You probably all know this moment at the beginning of almost every course. “Any questions?” – Silence. No one, it seems, has a question. The same thing might happen after a conference talk. – Silence. The silence after a talk, in a reading group or seminar is quite embarrassing. It is particularly embarrassing because it happens out of embarrassment. You know it: it’s not because there are no questions; it’s because no one wants to make a fool of themselves. – What I would like to suggest today is that there is a simple technique of exploiting this embarrassment in order to get started both with a discussion and with writing.
How then can we exploit this embarrassment? By making it worse of course! We are embarrassed when we want to look smart and are unsure how to achieve that. Seeing other people stuck like that who see you stuck like that doesn’t help either. When we want to speak up or start writing, we probably focus too much on what we know (and then we think that everyone already knows that and that we’d look foolish by saying something trivial). My suggestion is: don’t focus on what you know; focus on what you don’t understand. That might seem worse, but that’s the point. To be sure, you should not just use the donnish phrase “I don’t understand”, while implying that something is just stupid. What I mean is: focus on something you genuinely don’t understand; that way you’ll raise a genuine question. And everyone will be grateful to you for breaking the ice in a genuine way.
How then do you find something that you genuinely don’t understand? – You might be surprised to learn that this will require some practice. That is because it is often difficult to pin down what precisely it is that you don’t understand. Anyway, in philosophy we can be sure of one thing: nothing is ever (sufficiently) justified by itself. Going from this premise, you can develop a question in two steps. Step one: you need to locate a phrase or passage that you find doubtful. (You don’t find one? Well, then ask yourself why everything is so incredibly clear. Are you omniscient?) Step two: ask yourself why you don’t understand that passage. Yes, you will deepen your embarrassment now, but only for a second. Because in asking that question, you will start looking for reasons for your lack of understanding. And reasons are a good thing in philosophy. The other upside of this technique is that you will begin phrasing a question with your own voice. Why? Well, because that question zooms in on the relation between the passage and yourself. But there is no need to fear exposure, for this “you” is not the personal “you”; it is the presuppositions, biases, and convictions of the epistemic culture you are part of.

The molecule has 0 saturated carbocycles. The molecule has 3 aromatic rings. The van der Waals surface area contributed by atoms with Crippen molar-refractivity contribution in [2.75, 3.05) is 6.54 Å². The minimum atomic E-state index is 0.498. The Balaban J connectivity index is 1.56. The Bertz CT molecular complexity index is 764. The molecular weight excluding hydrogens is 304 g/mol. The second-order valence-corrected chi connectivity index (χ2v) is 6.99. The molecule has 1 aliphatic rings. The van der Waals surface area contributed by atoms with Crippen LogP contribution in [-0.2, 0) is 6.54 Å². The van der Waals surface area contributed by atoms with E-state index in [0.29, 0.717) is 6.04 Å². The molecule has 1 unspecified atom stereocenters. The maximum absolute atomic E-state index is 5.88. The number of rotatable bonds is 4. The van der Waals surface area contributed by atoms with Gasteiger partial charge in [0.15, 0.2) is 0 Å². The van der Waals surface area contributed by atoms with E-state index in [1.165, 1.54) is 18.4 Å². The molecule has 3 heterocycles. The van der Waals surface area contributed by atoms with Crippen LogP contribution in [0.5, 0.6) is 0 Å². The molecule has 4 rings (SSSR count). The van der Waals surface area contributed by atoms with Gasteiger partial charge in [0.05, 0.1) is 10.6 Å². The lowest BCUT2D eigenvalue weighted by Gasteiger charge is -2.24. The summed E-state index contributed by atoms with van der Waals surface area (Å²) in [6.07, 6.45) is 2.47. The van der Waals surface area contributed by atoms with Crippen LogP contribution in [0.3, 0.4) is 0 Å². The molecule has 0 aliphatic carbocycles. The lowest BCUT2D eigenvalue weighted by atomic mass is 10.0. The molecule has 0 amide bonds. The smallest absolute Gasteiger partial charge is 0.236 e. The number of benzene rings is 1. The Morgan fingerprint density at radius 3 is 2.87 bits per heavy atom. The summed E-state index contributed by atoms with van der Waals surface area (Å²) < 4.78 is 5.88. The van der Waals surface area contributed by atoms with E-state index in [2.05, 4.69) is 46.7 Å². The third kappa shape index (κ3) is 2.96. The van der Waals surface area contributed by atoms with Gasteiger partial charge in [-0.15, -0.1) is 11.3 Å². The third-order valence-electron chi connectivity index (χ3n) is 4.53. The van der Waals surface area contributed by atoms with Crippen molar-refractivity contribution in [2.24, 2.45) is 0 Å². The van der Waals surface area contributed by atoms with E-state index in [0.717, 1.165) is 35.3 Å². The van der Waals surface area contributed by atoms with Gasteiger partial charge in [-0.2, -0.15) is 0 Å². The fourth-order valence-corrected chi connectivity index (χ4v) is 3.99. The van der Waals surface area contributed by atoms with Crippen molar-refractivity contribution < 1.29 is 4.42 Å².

Where to begin then? Quote the passage and highlight the move or term that you find doubtful. Then begin to spell out the presupposition that makes it seem doubtful to you. “This passage seems to presuppose that p. But I would presuppose that q. So why does it seem apt for the author to presuppose that p?” – Now you have a genuine question. And if you don’t know the answer, you can move on by exploring reasons for your own presupposition: “Why does it seem natural (to me) to presuppose that q?” And then you can ask what reasons there might be for giving up your presupposition.
If this is a helpful strategy, then why don’t we do this more often? I suppose that we assume something like the following: I don’t know why the author presupposes p, but the rest of my peers certainly knows why! – Well, even if they do know the answer, it is still required to make the reasons for accepting the presupposition explicit. Because in philosophy nothing is ever justified just by itself.